AJ: Yes, stuff.
JW: What you call stuff is in fact a highly selective appropriation of small fragments of sound taken, for example from CDs of self-indulgent solo improvisations, separating the wheat from the chaff, so to speak, then seamlessly glued together by my fair hand, via a mouse.
AJ: So, you think you take the best bits.
JW: Yes, best for me.
HJ: Are you saying that a lot of the improvised recordings you use sections from are filled with "gratuitous material"?
JW: With a few notable exceptions, yes.
HJ: Would you care to elaborate on that?
JW: If you mean, do I thrill to the audio experience produced by intense insect-like males ... angsting away, then the answer is sadly no.
AJ: I think we'd better move on to something else.
JW: Yes, I think we should. What exactly would you like to move on to?
AJ: OK then John, you seem generally unimpressed with some of the sources you're plundering from.
JW: Yes, some.
HJ: So do you assume that by sampling from 'great works', that you somehow appropriate longevity and greatness?
JW: My music will last for a thousand years.
AJ: Barring major ecological catastrophe ... and what exactly do you mean by 'my music'? If you remove all the samples what's left?
JW: Complete silence, I would imagine, for about forty-six minutes, and then a scratchy guitar solo kicks in.
AJ: The bit that you play.
HJ: This conversation is beginning to feel like a Beckett sketch.
AJ: Or a situationist sit-com.
JW: I'd imagine that Sam would not be pleased with that comparison, and if this is a situationist sit-com, as seems usual in these interviews, the interviewee is required to express opinions on their musical likes and dislikes. So, ever mindful of the anal retentive nature of this whole sorry exercise, I have prepared a list of my top one hundred, in no particular order and subject to change at a moment's notice.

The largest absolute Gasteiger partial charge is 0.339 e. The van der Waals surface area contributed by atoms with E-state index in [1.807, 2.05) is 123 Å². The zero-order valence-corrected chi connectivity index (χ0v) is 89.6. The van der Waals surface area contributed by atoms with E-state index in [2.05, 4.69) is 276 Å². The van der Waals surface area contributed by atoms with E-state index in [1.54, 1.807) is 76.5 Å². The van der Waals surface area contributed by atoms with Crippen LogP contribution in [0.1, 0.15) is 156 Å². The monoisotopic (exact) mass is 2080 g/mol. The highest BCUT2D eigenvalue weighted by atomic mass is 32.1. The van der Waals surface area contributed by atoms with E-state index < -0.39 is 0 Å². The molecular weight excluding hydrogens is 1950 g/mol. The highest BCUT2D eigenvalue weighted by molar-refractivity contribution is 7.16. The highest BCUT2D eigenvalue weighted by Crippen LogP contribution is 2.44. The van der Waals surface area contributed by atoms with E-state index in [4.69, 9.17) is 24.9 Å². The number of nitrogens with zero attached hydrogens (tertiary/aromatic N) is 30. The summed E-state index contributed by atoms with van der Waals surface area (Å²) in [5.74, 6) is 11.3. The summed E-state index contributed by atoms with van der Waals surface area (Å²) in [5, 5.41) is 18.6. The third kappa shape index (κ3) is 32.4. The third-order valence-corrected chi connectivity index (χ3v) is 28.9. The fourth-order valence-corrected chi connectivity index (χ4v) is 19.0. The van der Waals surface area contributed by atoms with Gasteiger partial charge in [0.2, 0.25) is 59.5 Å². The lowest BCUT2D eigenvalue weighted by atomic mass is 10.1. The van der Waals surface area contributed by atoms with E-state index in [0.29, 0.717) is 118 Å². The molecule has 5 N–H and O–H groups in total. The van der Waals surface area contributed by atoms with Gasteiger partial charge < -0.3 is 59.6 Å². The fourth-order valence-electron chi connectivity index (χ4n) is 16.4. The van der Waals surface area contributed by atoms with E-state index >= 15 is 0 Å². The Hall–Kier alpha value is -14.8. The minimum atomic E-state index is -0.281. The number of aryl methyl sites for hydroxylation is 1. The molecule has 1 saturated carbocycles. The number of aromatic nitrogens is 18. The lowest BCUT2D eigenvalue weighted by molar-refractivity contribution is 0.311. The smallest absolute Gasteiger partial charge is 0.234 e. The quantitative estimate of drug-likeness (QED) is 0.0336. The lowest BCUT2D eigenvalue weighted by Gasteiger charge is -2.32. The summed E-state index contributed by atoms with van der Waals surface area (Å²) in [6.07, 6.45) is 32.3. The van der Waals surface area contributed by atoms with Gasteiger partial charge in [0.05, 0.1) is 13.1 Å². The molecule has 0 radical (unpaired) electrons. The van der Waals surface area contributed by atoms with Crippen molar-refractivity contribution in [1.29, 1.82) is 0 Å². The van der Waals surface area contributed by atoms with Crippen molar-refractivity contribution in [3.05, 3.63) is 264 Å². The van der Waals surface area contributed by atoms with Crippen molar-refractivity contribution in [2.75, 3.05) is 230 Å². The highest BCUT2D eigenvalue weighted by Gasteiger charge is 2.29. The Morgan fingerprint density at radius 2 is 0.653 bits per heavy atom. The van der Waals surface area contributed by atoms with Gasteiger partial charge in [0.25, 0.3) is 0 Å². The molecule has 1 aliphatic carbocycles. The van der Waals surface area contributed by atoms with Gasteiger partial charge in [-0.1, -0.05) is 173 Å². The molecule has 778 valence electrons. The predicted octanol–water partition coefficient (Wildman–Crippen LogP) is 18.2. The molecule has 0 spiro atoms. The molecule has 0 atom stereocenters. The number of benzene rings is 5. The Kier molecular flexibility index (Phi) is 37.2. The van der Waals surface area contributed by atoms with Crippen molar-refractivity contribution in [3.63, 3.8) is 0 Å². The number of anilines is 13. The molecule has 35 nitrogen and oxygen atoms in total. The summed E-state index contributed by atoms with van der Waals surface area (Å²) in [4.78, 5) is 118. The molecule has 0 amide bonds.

HJ: (to Andrew) Christ, he's lost the plot.
JW: Gentlemen ... THE LIST!
I haven't finished yet ... I've not mentioned the obligatory obscure composer yet. Schoenberg stated Cage was not a composer of genius, but an inventor of genius ...
HJ: Please Stop!
AJ: How the hell did he speak that text box?
JW: ... but I could be misquoting.
AJ: So, do you think that people need some kind of "understanding" of musical theory to do what you do, or as Beuys stated, "everyone is an artist", and everyone could buy your gear and become a "sampler extraordinaire"?
JW: It's a myth that technology is predominantly emancipatory, and knowledge alone is not power.
HJ: Products are sold to us by emphasising their negative attributes as positive, as people buy into this there is a negation of alternative possibilities.
JW: Would you care to elaborate on that?
AJ: I can't believe it's not butter.
JW: And I can't believe you just said that ... I think we should move on.
HJ: Would you consider yourself to be a reconstructuralist?
JW: I know your game, you're trying to baffle me with language and lager. My music is to be taken seriously, unlike this farcical dialogue, with its badgering, mocking tones. People want information, contentious opinions, substantiatable facts, challenging consumer durables ..... (Voice trails off, sulks)
AJ: So! Back to the album. Are you post-modern?
JW: (petulantly) They don't call me "The Recontextualiser" for nothing!
AJ: How very cutting edge.
All ears turned to the stereo. Newfoundland by AMM "cuts through the strained silence like a knife", and together we tap into the word processor:
"It is midnight. The rain is beating on the windows.
It was not midnight. It was not raining".